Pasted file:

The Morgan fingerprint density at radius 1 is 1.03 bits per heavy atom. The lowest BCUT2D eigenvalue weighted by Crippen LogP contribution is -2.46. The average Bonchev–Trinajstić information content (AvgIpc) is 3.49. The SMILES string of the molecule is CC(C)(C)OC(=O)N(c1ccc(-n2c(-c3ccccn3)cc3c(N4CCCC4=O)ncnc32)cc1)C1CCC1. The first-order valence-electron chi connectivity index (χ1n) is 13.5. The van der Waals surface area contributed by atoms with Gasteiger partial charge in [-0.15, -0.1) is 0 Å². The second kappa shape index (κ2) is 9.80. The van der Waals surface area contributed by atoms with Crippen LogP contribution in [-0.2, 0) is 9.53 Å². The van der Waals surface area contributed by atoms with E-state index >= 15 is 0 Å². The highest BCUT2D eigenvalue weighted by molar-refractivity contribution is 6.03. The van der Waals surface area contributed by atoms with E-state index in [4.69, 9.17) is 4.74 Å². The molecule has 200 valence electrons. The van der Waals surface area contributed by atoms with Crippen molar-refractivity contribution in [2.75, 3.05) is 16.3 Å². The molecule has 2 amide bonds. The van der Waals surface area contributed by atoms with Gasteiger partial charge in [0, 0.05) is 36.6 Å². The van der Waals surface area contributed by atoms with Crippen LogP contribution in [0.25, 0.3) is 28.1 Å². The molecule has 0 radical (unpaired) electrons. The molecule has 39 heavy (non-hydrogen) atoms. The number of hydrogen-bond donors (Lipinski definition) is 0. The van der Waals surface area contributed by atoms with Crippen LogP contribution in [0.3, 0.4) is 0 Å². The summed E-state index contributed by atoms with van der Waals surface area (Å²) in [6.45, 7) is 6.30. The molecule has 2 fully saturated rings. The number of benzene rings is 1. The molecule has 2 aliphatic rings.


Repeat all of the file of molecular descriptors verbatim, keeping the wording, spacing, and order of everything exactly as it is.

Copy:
The Morgan fingerprint density at radius 1 is 1.03 bits per heavy atom. The lowest BCUT2D eigenvalue weighted by Crippen LogP contribution is -2.46. The average Bonchev–Trinajstić information content (AvgIpc) is 3.49. The SMILES string of the molecule is CC(C)(C)OC(=O)N(c1ccc(-n2c(-c3ccccn3)cc3c(N4CCCC4=O)ncnc32)cc1)C1CCC1. The first-order valence-electron chi connectivity index (χ1n) is 13.5. The van der Waals surface area contributed by atoms with Gasteiger partial charge in [-0.15, -0.1) is 0 Å². The second kappa shape index (κ2) is 9.80. The van der Waals surface area contributed by atoms with Crippen LogP contribution in [-0.2, 0) is 9.53 Å². The van der Waals surface area contributed by atoms with E-state index >= 15 is 0 Å². The highest BCUT2D eigenvalue weighted by molar-refractivity contribution is 6.03. The van der Waals surface area contributed by atoms with E-state index in [4.69, 9.17) is 4.74 Å². The molecule has 200 valence electrons. The van der Waals surface area contributed by atoms with Crippen molar-refractivity contribution in [2.75, 3.05) is 16.3 Å². The molecule has 2 amide bonds. The van der Waals surface area contributed by atoms with Gasteiger partial charge in [0, 0.05) is 36.6 Å². The van der Waals surface area contributed by atoms with Crippen LogP contribution in [0.25, 0.3) is 28.1 Å². The molecule has 0 radical (unpaired) electrons. The molecule has 39 heavy (non-hydrogen) atoms. The number of hydrogen-bond donors (Lipinski definition) is 0. The van der Waals surface area contributed by atoms with Crippen LogP contribution in [0.3, 0.4) is 0 Å². The summed E-state index contributed by atoms with van der Waals surface area (Å²) in [6.45, 7) is 6.30. The molecule has 2 fully saturated rings. The number of benzene rings is 1. The molecule has 2 aliphatic rings.